Marching bands and jazz ensembles have their competitions, but the concert bands -- recognized as the backbone of a school's music program -- rarely perform outside their own auditorium.
Musicians at Hersey High School in Arlington Heights aimed to change that, when they organized the Chicagoland Concert Band Invitational 11 years ago.
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This year's event is 11 a.m. to 9 p.m. today at the school, 1900 E. Thomas Ave. in Arlington Heights. Admission is $8 for adults and $3 for students.
"The focus is to provide students with a high-quality, educational music experience in a noncompetitive environment," says Scott Casagrande, Hersey band director.
Bands are given input on their performances by a panel of college music directors, as well as a 30-minute clinic following their set with Jim Keene, retired director of bands from the University of Illinois or Mallory Thompson, director of the wind ensemble at Northwestern University.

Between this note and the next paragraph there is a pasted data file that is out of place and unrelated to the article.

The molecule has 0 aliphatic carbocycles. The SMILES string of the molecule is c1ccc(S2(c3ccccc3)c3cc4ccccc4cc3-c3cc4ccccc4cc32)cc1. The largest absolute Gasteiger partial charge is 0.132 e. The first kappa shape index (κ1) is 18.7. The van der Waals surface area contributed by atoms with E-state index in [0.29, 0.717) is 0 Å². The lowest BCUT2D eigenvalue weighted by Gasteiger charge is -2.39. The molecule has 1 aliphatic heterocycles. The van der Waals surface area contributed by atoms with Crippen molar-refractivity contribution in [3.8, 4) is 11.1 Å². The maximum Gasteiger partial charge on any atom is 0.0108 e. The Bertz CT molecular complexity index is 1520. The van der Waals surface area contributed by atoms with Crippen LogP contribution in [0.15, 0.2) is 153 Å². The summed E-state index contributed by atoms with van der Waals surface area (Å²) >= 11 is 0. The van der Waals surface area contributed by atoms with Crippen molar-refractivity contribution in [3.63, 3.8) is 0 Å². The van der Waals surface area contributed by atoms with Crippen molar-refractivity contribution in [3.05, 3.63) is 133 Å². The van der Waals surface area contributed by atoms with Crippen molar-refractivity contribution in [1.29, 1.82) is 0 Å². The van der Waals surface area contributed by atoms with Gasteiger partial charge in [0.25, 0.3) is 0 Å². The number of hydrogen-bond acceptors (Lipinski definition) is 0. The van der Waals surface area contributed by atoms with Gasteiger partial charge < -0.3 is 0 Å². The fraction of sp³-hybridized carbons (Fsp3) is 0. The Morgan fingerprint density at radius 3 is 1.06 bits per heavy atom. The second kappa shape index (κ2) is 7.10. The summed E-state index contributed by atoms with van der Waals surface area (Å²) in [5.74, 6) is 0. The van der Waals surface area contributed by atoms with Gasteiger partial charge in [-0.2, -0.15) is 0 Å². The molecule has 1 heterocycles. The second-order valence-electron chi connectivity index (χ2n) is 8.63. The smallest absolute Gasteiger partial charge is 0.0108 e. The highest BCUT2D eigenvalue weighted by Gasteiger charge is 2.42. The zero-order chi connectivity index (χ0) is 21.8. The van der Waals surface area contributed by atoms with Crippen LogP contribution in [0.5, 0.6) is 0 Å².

Concert bands from 25 middle and high school programs will be featured, including special performances by the University of Illinois British Brass Ensemble at 3 p.m. and the University of Evansville Wind Ensemble at 8:45 p.m.
Local schools participating include: Elk Grove, Buffalo Grove, Prospect, Rolling Meadows, Fremd, Maine South, Libertyville and Oswego high schools; as well as River Trails, Carl Sandburg, Thomas and MacArthur middle schools.
To see the schedule of performances, visit herseyband.com/Fest/schedule.html.
Matt Moore, band director at Fremd High School in Palatine, will direct his wind ensemble at 4 p.m. Like the other concert bands, Fremd will perform three pieces, demonstrating their range of musical abilities.
They open with what Moore calls one of the "war horses" of band literature, "Trittico," composed by Vaclav Nelhybel in 1963 for the University of Michigan band. Its brass-driven, fanfare makes a statement, Moore says.
Band members then move to a more lyrical piece, "Walls of Zion," composed in 2003 by Greg Danner, before closing with their most difficult selection of the day, "Give Us This Day." It was written in 2007 and features a fast-driving opening, with a more melodic middle section and finishing in dramatic fashion.
Moore says the chance for his concert band to travel off-campus and perform in a festival judged by college music professors, makes it a highlight in their semester.
"It's taking their music to the next level," Moore says. "These clinicians talk to the students like they're college musicians."